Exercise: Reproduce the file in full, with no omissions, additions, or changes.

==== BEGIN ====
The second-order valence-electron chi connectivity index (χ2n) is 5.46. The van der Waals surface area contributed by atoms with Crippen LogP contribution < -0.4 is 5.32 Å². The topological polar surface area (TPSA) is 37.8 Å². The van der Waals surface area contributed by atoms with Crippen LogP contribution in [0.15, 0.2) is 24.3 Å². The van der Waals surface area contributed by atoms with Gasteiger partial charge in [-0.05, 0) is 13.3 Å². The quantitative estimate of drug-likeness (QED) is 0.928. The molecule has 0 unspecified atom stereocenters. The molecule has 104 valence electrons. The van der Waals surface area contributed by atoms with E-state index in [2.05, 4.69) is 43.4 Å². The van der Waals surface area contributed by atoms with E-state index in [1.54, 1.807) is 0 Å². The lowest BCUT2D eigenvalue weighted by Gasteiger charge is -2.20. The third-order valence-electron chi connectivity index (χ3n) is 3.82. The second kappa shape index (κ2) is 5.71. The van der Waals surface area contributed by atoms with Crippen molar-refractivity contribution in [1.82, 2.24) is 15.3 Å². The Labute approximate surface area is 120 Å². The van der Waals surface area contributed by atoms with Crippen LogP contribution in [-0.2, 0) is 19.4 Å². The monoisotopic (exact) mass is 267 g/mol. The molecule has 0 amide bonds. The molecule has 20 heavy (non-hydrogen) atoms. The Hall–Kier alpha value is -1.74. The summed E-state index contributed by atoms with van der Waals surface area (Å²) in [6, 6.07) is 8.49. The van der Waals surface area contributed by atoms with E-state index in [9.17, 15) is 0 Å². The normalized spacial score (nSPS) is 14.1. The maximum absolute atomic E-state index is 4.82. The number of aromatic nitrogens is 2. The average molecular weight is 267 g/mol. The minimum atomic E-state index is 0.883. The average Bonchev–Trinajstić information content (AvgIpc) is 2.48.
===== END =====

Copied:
The second-order valence-electron chi connectivity index (χ2n) is 5.46. The van der Waals surface area contributed by atoms with Crippen LogP contribution < -0.4 is 5.32 Å². The topological polar surface area (TPSA) is 37.8 Å². The van der Waals surface area contributed by atoms with Crippen LogP contribution in [0.15, 0.2) is 24.3 Å². The van der Waals surface area contributed by atoms with Gasteiger partial charge in [-0.05, 0) is 13.3 Å². The quantitative estimate of drug-likeness (QED) is 0.928. The molecule has 0 unspecified atom stereocenters. The molecule has 104 valence electrons. The van der Waals surface area contributed by atoms with E-state index in [2.05, 4.69) is 43.4 Å². The van der Waals surface area contributed by atoms with E-state index in [1.54, 1.807) is 0 Å². The lowest BCUT2D eigenvalue weighted by Gasteiger charge is -2.20. The third-order valence-electron chi connectivity index (χ3n) is 3.82. The second kappa shape index (κ2) is 5.71. The van der Waals surface area contributed by atoms with Crippen molar-refractivity contribution in [1.82, 2.24) is 15.3 Å². The Labute approximate surface area is 120 Å². The van der Waals surface area contributed by atoms with Crippen LogP contribution in [-0.2, 0) is 19.4 Å². The monoisotopic (exact) mass is 267 g/mol. The molecule has 0 amide bonds. The molecule has 20 heavy (non-hydrogen) atoms. The Hall–Kier alpha value is -1.74. The summed E-state index contributed by atoms with van der Waals surface area (Å²) in [6, 6.07) is 8.49. The van der Waals surface area contributed by atoms with E-state index in [9.17, 15) is 0 Å². The normalized spacial score (nSPS) is 14.1. The maximum absolute atomic E-state index is 4.82. The number of aromatic nitrogens is 2. The average molecular weight is 267 g/mol. The minimum atomic E-state index is 0.883. The average Bonchev–Trinajstić information content (AvgIpc) is 2.48.